Malaysian financier denies planning the 1MDB graft scandal

KUALA LUMPUR: The Malaysian financial fugitive at the center of a billionaire corruption scandal insisted that he had not led the looting of the fund, a report said Monday.

Low Taek Jho, commonly known as, has been accused of Malaysia and the United States for allegedly playing an important role in stealing billions of dollars from the sovereign wealth fund.

The looted money was used to buy everything from a superyacht to art, in a fraud that supposedly involved the former leader Najib Razak and contributed to the fall of his government in 2018.

In a rare interview, Low told the Straits Times newspaper in Singapore that he was an intermediary who was wanted because of his good relations with businessmen and influential foreign decision makers.

The idea that I am a kind of 'mastermind' is simply wrong, said the financier, who acted as an unofficial advisor to 1MDB.

The 38-year-old man, who constantly denies having acted badly over the scandal, said several institutions, bankers and lawyers had also worked with the fund, in replies sent by email to the newspaper.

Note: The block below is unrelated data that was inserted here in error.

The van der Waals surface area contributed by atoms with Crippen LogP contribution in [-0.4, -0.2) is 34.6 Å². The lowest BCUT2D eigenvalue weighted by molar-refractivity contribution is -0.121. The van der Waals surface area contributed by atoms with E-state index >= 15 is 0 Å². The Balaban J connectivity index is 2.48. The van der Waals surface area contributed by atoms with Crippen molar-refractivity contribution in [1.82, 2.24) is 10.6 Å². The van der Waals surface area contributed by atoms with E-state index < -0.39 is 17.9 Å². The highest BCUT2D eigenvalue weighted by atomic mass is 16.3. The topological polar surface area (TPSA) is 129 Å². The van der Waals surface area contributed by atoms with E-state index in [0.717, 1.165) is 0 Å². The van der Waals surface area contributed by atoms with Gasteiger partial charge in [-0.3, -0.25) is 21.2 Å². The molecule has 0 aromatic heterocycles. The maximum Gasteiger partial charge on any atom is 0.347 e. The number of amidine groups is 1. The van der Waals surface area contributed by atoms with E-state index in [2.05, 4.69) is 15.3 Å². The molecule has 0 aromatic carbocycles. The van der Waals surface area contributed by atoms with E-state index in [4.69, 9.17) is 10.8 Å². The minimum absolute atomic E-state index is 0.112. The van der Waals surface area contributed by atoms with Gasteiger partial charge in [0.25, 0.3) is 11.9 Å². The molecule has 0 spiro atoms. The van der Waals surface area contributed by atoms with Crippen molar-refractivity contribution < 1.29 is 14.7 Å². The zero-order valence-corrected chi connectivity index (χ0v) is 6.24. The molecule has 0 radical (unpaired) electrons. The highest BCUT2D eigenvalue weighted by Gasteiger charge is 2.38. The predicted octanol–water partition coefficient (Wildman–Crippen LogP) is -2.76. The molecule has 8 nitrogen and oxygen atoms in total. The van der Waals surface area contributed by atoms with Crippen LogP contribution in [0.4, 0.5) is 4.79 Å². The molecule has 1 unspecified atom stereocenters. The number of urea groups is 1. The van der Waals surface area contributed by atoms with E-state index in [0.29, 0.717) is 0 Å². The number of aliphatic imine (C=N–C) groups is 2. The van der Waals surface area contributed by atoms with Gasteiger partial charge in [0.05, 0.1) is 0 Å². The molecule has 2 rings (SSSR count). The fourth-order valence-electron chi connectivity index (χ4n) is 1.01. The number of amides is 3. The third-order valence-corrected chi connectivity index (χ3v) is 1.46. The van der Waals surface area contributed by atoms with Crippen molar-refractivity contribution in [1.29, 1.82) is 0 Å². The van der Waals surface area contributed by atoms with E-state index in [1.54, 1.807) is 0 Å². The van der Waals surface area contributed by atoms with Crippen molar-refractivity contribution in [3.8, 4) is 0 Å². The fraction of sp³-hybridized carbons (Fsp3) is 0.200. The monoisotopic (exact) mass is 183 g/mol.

The excessive amount of media scrutiny about me compared to that placed in global financial institutions and other institutions and advisors that actually organized and facilitated the fundraising in question is staggering, he said.

The reality is that I am an easy target.

Malaysia has charged Goldman sachs and some current and former employees on the role of the bank in organizing bond issues for 1MDB, and the authorities claim that large sums were misappropriated.

The bank has promised to fight the charges.

Najib has been tried for the scandal since he lost power, and a key part of his defense is that Low planned the fraud and was unaware of what was happening.

Low refused to be attracted to his current whereabouts. It is reported that it is found in places ranging from the United Arab Emirates to China.

In October, it reached an agreement with US authorities to lose assets worth $ 700 million, including a Beverly Hills hotel and a private jet, as part of efforts to recover stolen cash.